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Iran and Syria deny arms claims

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The arms were intended for Hezbollah in Lebanon, the Israelis say

Iran and Syria have denied Israeli claims that a ship seized in the Mediterranean was carrying Iranian weapons for Hezbollah militants.

The Israeli military said the arms cache was one of the largest it had ever found.

It said the arms came from Iran and were bound for Syria and ultimately for Hezbollah guerrillas in Lebanon.

Israel has recently stepped up efforts to combat the smuggling of arms to both Hezbollah and Hamas militants.

In Tehran, Iranian Foreign Minister Manouchehr Mottaki held a joint news conference with his visiting Syrian counterpart Walid Muallem and dismissed the Israeli allegations.

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Mr Muallem said: "Unfortunately, some official pirates in the seas, sometimes in the name of the navy, sometimes in the name of inspection, obstruct trade movement between Syria and Iran.

"This ship does not carry Iranian weapons to Syria and does not contain military material to manufacture weapons in Syria. This ship carries imported goods from Syria to Iran."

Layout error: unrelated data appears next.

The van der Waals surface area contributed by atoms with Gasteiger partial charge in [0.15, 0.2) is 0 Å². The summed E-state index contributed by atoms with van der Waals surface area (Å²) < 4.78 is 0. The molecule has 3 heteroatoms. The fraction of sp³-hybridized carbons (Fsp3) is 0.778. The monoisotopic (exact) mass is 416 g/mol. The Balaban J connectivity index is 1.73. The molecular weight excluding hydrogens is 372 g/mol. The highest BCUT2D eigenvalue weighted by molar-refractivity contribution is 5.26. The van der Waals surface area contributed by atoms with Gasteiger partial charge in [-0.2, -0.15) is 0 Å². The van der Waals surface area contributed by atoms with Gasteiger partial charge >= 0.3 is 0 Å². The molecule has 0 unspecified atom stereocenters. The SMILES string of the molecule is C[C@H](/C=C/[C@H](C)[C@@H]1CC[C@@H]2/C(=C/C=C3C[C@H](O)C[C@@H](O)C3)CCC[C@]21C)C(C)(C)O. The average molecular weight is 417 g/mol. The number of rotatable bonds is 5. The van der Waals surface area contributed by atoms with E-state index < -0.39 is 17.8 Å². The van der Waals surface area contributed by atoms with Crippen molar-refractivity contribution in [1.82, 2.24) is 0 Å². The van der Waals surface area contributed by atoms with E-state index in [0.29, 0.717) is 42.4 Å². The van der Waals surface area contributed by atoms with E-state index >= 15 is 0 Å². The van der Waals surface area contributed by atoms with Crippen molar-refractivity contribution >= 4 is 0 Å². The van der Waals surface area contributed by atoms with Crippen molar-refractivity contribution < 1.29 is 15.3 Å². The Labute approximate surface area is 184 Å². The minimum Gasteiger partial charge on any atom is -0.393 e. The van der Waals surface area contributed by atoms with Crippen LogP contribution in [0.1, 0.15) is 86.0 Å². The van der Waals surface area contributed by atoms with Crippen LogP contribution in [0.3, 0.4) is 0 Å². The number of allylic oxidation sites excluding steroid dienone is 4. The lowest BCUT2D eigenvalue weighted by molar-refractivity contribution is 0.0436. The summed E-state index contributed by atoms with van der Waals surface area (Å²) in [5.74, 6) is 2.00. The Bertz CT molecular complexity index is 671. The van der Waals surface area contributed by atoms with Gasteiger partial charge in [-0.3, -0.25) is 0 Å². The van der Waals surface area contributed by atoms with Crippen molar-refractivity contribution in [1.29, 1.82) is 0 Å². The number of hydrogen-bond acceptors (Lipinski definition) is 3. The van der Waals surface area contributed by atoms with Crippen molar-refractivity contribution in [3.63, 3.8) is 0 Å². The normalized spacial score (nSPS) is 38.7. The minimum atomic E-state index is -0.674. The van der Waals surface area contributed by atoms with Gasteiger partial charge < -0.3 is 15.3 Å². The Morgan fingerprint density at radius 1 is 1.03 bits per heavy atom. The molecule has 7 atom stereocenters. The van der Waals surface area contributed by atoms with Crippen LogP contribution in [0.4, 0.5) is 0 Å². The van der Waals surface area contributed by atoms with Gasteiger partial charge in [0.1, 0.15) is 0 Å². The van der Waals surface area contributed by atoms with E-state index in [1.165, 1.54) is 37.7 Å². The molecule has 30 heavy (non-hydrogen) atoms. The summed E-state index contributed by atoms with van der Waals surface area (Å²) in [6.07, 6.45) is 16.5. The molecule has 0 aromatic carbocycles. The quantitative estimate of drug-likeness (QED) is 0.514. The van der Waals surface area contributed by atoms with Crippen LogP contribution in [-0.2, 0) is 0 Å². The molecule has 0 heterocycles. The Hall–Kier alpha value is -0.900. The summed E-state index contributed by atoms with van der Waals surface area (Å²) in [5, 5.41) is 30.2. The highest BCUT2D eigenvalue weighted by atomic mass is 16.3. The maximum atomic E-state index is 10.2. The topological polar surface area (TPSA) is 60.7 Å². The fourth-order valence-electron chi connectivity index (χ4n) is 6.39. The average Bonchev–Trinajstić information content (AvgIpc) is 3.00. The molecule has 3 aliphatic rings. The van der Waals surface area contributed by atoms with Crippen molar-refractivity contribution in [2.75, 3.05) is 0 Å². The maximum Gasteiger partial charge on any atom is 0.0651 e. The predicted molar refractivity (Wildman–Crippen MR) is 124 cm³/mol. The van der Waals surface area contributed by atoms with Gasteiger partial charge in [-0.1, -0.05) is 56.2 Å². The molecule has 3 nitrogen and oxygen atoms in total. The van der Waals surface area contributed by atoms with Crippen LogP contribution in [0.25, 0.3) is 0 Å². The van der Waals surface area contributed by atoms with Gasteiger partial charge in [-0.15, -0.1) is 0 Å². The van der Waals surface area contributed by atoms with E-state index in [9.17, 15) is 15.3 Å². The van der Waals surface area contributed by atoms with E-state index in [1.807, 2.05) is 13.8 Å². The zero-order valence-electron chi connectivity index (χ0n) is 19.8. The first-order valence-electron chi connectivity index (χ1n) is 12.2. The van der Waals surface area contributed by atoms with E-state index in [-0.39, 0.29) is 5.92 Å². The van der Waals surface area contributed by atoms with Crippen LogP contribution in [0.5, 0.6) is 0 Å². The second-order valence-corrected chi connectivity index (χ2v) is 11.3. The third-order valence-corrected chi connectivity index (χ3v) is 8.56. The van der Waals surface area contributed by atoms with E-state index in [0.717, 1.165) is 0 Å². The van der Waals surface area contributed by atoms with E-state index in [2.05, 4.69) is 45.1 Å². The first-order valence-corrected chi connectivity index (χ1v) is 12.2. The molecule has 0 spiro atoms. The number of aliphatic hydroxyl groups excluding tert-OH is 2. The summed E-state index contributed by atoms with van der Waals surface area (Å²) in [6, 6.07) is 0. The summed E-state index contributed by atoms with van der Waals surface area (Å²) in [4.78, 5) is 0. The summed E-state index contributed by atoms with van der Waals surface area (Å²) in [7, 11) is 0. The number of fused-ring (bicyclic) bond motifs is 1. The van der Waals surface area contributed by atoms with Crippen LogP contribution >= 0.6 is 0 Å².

Iran and Syria are widely held to be the main sponsors of Hezbollah. The Shia group has not yet commented on the seizure.

The Antiguan-flagged vessel, Francop, was boarded near Cyprus, the military said, and has been towed to the port of Ashdod.

Containers piled three deep on its deck were opened and inside were rockets, hand grenades, mortars and at least 3,000 missiles, the Israeli military said.

'Indisputable proof'

Prime Minister Benjamin Netanyahu said the arms were intended to strike Israeli cities.

"Whoever still needed indisputable proof that Iran continues to send weapons to terror organisations got it today in a clear and unequivocal manner," he said.

The Israeli military said cargo certificates showed the ship had sailed from Iran and was bound for Syria, from where the weapons would be transferred to Hezbollah in Lebanon. However, the military did not show the documents.

Israel and Hezbollah fought a month-long war in 2006 during which about 1,200 people were killed in Lebanon and about 160 were killed in Israel.

The BBC's Middle East analyst Roger Hardy says that although Israel's northern border has been largely quiet since 2006, Israel and Hezbollah operate from the shared assumption that sooner or later the war will be reignited.



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